Your Profession With Your Purpose

You are never too young, nor too old, to identify and pursue your God-given purpose. Following are a few practical suggestion and pragmatic ways to uncover your purpose and align it with your profession:

  1. Begin from Within: Pray to the God who created us and ask Him to reveal His purpose for you; and He will (James 1:5). But, you must be sincere, diligent, and intentional in doing so.
  1. Recognize the Clues: The Bible says that we are all blessed with gifts (Romans 12:4-8) and that we are to stir up the gifts that are within us (2 Timothy 1:6)!   What is it that you do so well that you are always getting complimented on? What are your passions? What are those hobbies that when you are immersed in, time just seems to fly by? The goal is to make sure that you are incorporating your natural skill sets, talents, abilities, interests, and passions into your entrepreneurial ventures. This is the proverbial sweet spot when you feel as if you are being compensated for a hobby!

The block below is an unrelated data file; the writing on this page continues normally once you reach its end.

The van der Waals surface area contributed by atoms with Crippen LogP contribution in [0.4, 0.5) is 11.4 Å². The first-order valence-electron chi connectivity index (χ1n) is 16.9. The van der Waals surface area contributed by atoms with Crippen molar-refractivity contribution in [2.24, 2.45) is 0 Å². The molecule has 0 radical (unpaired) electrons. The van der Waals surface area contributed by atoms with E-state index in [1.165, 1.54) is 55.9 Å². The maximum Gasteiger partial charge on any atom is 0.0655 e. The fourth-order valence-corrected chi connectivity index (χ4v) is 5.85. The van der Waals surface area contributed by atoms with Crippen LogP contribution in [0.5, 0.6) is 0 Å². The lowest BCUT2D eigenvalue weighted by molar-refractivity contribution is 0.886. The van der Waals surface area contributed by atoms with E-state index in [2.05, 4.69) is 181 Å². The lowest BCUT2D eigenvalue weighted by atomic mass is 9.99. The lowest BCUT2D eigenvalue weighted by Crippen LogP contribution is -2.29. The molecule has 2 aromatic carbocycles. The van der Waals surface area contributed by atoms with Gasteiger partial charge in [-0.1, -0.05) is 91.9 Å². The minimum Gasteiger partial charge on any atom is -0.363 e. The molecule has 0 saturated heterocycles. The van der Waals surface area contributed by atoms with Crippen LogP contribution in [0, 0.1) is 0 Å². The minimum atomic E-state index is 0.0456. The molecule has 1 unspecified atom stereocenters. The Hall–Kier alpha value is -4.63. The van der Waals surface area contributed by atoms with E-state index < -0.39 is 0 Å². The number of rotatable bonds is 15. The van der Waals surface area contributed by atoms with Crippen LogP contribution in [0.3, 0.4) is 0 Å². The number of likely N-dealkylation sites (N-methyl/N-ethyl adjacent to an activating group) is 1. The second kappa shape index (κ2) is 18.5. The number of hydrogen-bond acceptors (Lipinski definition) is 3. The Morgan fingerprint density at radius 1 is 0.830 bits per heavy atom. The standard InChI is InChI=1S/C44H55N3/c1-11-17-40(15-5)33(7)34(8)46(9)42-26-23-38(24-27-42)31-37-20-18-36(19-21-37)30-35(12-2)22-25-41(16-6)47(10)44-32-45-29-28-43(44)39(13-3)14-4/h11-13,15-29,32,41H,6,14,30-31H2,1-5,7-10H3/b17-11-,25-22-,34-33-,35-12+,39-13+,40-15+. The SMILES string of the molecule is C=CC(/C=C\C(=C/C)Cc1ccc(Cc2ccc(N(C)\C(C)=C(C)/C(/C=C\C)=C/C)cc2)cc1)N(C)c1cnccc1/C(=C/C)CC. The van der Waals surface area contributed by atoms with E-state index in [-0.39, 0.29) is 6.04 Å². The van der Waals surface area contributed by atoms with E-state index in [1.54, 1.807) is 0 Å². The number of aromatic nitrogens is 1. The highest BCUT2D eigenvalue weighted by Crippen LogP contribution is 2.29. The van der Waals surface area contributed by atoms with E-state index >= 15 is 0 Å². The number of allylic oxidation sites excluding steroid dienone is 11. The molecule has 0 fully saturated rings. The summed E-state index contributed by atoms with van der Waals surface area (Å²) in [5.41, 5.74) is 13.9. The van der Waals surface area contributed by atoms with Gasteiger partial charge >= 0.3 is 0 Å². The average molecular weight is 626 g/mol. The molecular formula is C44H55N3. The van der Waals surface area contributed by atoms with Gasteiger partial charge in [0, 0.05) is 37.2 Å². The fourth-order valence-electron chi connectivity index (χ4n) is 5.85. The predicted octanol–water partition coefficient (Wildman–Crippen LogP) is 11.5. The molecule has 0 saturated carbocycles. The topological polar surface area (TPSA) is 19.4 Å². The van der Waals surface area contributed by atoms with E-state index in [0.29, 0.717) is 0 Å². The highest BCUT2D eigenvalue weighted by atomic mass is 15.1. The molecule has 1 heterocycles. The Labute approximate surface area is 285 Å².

1. Quench Your Thirst: Jesus says: If anyone thirsts, let him come to Me and drink (John 7:37, NKJV). What do you thirst for spiritually? Intellectually? Creatively? That thirst, that yearning, that calling, that desire, is there for a reason. It’s not to be ignored. Often times it’s the Holy Spirit leading us into our next season. Identify your areas of thirst and make sure that you are quenching them through your business endeavors.
  1. Leave a Positive Lasting Legacy: Corrie ten Boom, the late Christian Holocaust survivor, said: The measure of a life is not its duration, but its donation. Aligning your profession with your purpose positions you to leave a positive lasting donation, or legacy, in your family, in the community, and in the world.   You are positioned to enrich the lives of others and you have a level of peace that comes only from God because He is in control (Romans 5:1). You no longer have to worry about the economy, competitive threats, and corporate downsizing. You are transcending the world’s boundaries of temporary success and positioning yourself for eternal blessings and salvation. Success and significance. Now, my friend, go forth and connect your profession with your purpose and enjoy the journey!